3
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I have one machine, which produces parts. In machine_failure_rate% it produces faulty parts which need to be produced again. Thus, we end up with a simple queuing problem. Can the following code be futher functionalized? I have the feeling, I can get rid of time_parts, but all I have in mind deteriorates the code as I need further lookups in the production_df data frame to look for "what was produced / what needs to be produced now?". The following script is running:

input_rate <- 1/60 # input rate [1/min, 1/input_rate corresponds to interarrival time in min]
n <- 1000 # number of parts
dt <- 1 # timestep = time to transfer faulty parts back to production. [min]

machine_production_rate <- 1/40 # production rate [1/min]
machine_failure_rate <- 0.2 # machine failure rate


# Sum all interarrival times
set.seed(123456)
t_event <- cumsum(rpois(n, 1/input_rate))

# Create initial list of tasks. Produces parts will be cut off.
time_parts <- data.frame(id = c(1:n),
                         t = t_event,
                         stringsAsFactors = FALSE)


# ========= Functions ==========================================================
create_machine <- function(failure_rate, production_rate) {
  machine <- list()
  machine$failure_rate <- failure_rate
  machine$production_rate <- production_rate
  machine$is_occupied <- FALSE
  return(machine);
}

update_machine <- function(ind_production_df, machine, production_df) {
  if (machine$is_occupied) {
    if (production_df$po_start[ind_production_df] + 1/machine$production_rate <= t) {
      machine$is_occupied <- FALSE
    }
  }
  return(machine)
}

production_summary <- function(production_df, machine, input_rate) {
  no_of_failures <- sum(production_df$no_failures)
  total_production_time <- max(production_df$po_start) + 1/machine$production_rate
  uptime <- (no_of_failures + n)/machine$production_rate
  print(paste0("Estimated machine$failure_rate ", 
               round(no_of_failures/(no_of_failures + n), 2),
               " [theory ", round(machine$failure_rate, 2), "]"))
  print(paste0("Up-time ", uptime, 
               ", of total time ", total_production_time, ". Auslastung ",
               round(uptime/total_production_time, 2),
               " [theory ", round(input_rate/machine$production_rate*1/(1 - machine$failure_rate), 2), "]"))
}


# ========= DE simulation ======================================================
machine <- create_machine(machine_failure_rate, machine_production_rate)
production_df <- data.frame(id = time_parts$id,
                            time = time_parts$t,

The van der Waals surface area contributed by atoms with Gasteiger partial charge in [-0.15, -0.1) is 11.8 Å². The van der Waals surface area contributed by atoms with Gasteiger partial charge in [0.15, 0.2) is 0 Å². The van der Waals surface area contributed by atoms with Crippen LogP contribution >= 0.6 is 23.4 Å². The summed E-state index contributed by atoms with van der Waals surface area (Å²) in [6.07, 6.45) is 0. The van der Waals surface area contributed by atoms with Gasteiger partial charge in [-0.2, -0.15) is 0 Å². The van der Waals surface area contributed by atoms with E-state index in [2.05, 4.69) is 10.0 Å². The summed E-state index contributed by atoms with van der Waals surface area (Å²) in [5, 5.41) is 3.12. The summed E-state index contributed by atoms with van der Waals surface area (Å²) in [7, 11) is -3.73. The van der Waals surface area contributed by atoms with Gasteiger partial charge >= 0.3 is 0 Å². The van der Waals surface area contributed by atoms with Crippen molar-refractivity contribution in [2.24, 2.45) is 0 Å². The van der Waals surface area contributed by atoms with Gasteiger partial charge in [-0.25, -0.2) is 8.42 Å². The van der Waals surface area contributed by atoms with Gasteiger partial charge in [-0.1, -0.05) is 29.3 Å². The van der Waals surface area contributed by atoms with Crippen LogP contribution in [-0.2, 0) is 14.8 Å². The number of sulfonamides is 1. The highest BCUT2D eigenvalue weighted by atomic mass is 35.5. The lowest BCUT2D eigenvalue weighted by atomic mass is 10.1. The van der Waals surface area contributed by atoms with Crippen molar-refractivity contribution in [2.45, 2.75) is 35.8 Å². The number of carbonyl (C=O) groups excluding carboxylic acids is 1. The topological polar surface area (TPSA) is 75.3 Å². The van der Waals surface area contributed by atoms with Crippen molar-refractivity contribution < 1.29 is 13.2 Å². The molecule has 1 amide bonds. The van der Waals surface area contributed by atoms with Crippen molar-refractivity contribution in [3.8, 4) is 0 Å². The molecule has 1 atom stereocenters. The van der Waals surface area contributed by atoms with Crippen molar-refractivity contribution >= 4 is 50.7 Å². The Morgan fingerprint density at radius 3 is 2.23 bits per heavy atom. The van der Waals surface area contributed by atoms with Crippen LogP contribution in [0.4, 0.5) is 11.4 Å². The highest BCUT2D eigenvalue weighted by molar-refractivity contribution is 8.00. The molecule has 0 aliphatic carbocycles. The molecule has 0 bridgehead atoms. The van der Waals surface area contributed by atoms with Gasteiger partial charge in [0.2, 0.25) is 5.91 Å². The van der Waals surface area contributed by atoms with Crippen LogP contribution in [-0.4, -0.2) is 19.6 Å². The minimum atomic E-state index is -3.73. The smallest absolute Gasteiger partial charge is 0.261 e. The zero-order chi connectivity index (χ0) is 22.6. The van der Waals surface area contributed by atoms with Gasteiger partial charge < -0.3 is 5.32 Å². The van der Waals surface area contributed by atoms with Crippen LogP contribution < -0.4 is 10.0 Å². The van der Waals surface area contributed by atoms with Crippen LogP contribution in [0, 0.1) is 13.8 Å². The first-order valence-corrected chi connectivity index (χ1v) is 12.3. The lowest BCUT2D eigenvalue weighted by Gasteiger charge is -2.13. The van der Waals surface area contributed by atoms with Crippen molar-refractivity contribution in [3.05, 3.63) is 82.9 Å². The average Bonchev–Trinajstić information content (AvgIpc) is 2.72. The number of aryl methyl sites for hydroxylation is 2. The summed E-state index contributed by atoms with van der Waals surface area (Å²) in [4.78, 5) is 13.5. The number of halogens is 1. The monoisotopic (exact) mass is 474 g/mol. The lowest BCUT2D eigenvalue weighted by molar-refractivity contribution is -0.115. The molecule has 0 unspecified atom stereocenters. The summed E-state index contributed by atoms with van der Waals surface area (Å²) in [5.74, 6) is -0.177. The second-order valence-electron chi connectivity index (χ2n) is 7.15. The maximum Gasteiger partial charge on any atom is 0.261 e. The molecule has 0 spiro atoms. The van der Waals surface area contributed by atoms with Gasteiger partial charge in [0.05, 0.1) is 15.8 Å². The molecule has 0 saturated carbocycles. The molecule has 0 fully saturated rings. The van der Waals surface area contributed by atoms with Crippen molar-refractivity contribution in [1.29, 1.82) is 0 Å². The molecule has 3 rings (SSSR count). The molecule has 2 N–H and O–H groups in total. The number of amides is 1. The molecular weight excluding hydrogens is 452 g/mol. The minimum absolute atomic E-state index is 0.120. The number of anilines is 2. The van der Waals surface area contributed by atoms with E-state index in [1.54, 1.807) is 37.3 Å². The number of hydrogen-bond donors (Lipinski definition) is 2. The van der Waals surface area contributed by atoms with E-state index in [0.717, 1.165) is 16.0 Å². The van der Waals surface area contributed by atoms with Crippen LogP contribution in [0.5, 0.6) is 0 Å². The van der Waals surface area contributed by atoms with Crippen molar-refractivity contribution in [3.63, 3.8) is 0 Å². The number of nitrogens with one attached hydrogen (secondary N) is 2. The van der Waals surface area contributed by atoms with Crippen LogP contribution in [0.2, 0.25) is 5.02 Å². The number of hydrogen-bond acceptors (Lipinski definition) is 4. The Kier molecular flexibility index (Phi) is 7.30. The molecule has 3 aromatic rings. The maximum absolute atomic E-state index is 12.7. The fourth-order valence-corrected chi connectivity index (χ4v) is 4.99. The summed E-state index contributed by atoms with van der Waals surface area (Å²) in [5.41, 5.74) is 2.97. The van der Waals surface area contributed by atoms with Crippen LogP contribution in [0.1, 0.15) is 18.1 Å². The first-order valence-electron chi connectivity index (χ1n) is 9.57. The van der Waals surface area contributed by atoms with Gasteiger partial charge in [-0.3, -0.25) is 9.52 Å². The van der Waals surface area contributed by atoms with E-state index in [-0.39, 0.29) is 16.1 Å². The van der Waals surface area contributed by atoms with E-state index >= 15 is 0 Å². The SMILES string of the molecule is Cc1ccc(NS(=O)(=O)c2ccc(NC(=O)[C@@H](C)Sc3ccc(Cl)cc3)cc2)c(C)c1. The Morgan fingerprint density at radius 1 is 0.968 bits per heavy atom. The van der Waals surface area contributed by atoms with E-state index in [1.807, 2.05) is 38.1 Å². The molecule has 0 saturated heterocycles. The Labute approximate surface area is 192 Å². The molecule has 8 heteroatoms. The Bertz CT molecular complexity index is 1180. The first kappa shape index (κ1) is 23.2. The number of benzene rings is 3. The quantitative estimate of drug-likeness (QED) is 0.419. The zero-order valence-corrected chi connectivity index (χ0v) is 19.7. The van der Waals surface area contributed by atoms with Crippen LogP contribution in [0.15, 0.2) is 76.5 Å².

production_start = rep(0, nrow(time_parts)),
                            no_failures = rep(0, nrow(time_parts)),
                            stringsAsFactors = FALSE)

t <- 0
while (length(time_parts$t) > 0) {
  ind_production_df <- which(production_df$id == time_parts$id[1])

  machine <- update_machine(ind_production_df, machine, production_df)

  if (!machine$is_occupied & time_parts$t[1] <= t) {
    # A machine is available and a part needs to be produced
    machine$is_occupied <- TRUE
    production_df$po_start[ind_production_df] <- t
    if (runif(1) < machine$failure_rate) {
      # bad part
      time_parts$t[1] <- time_parts$t[1] + dt
      time_parts <- time_parts[sort(time_parts$t, index.return = TRUE)$ix, ]

      production_df$no_failures[ind_production_df] <- 
        production_df$no_failures[ind_production_df] + 1
      t <- t + min(time_parts$t[1], dt)
    } else {
      # good part
      if (production_df$po_start[ind_production_df] + 1/machine$production_rate >= t &&
          nrow(time_parts) >= 2) {
        time_parts <- time_parts[2:(nrow(time_parts)), ]
      } else {
        time_parts <- time_parts[FALSE, ]
      }
      t <- t + 1/machine$production_rate
      machine$is_occupied <- FALSE
    }
  } else {
    # machine is occupied or no part needs to be produced
    t <- t + min(time_parts$t[1], dt)
  }
}


# ========= Results ============================================================
production_summary(production_df, machine, input_rate)

Backround: I think about a generalisation (more machines, more input-sources, more complex rules how/when/... parts a produces). I fear that I will end up with tons of unreadable and unmaintainable code-lines if I proceed like this.

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  • \$\begingroup\$ Could you explain what "po_start" represents - is this the time at which production starts for a given part? \$\endgroup\$ – Russ Hyde Feb 5 at 9:22
  • \$\begingroup\$ Yes, it means, when the production really starts - due to a queue, this can be delayed in contrast to the original t_event. I also made a tiny edit to the post... \$\endgroup\$ – Christoph Feb 5 at 9:48
  • \$\begingroup\$ I've been working on this, but can't post my code from work. I can restructure the code and get the same result but I was wondering whether there might be an error. Within your code t <- t + min(time_parts$t[1], dt). The contents of time_parts are the earliest-time a given part can be made and the current time must increase at each iteration, shouldn't you update current time to max(t + dt, time_parts$t[1])? \$\endgroup\$ – Russ Hyde Feb 6 at 10:02